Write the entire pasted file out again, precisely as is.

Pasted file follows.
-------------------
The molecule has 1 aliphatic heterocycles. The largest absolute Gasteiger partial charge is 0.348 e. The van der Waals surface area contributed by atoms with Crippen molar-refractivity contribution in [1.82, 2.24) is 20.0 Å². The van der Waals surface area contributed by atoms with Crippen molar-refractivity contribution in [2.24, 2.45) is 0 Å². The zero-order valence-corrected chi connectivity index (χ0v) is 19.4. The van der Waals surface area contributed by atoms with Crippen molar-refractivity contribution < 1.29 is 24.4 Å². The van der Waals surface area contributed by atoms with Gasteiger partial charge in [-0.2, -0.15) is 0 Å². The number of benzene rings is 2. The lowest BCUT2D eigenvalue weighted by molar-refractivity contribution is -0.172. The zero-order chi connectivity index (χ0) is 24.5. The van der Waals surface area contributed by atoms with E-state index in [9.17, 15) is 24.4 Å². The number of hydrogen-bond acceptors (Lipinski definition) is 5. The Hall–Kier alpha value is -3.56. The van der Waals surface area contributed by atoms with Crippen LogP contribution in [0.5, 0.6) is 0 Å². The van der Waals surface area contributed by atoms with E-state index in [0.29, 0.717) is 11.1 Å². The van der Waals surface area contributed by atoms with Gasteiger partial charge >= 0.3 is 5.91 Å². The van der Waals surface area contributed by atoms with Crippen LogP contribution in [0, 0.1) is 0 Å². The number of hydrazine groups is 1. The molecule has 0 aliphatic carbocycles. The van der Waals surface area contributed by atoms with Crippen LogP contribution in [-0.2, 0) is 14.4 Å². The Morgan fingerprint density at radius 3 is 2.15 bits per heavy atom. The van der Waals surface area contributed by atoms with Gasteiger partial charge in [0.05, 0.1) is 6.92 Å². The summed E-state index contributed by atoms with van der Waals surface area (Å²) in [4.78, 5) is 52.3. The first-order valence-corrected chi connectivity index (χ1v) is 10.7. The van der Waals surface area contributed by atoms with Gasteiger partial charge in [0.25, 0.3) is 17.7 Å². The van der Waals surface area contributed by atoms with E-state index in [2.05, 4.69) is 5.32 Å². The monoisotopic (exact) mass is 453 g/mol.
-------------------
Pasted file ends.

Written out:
The molecule has 1 aliphatic heterocycles. The largest absolute Gasteiger partial charge is 0.348 e. The van der Waals surface area contributed by atoms with Crippen molar-refractivity contribution in [1.82, 2.24) is 20.0 Å². The van der Waals surface area contributed by atoms with Crippen molar-refractivity contribution in [2.24, 2.45) is 0 Å². The zero-order valence-corrected chi connectivity index (χ0v) is 19.4. The van der Waals surface area contributed by atoms with Crippen molar-refractivity contribution < 1.29 is 24.4 Å². The van der Waals surface area contributed by atoms with Gasteiger partial charge in [-0.2, -0.15) is 0 Å². The number of benzene rings is 2. The lowest BCUT2D eigenvalue weighted by molar-refractivity contribution is -0.172. The zero-order chi connectivity index (χ0) is 24.5. The van der Waals surface area contributed by atoms with E-state index in [9.17, 15) is 24.4 Å². The number of hydrogen-bond acceptors (Lipinski definition) is 5. The Hall–Kier alpha value is -3.56. The van der Waals surface area contributed by atoms with Crippen LogP contribution in [0.5, 0.6) is 0 Å². The van der Waals surface area contributed by atoms with E-state index in [0.29, 0.717) is 11.1 Å². The van der Waals surface area contributed by atoms with Gasteiger partial charge >= 0.3 is 5.91 Å². The van der Waals surface area contributed by atoms with Crippen LogP contribution in [0, 0.1) is 0 Å². The number of hydrazine groups is 1. The molecule has 0 aliphatic carbocycles. The van der Waals surface area contributed by atoms with Crippen LogP contribution in [-0.2, 0) is 14.4 Å². The Morgan fingerprint density at radius 3 is 2.15 bits per heavy atom. The van der Waals surface area contributed by atoms with Gasteiger partial charge in [0.05, 0.1) is 6.92 Å². The summed E-state index contributed by atoms with van der Waals surface area (Å²) in [4.78, 5) is 52.3. The first-order valence-corrected chi connectivity index (χ1v) is 10.7. The van der Waals surface area contributed by atoms with Gasteiger partial charge in [0.25, 0.3) is 17.7 Å². The van der Waals surface area contributed by atoms with E-state index in [2.05, 4.69) is 5.32 Å². The monoisotopic (exact) mass is 453 g/mol.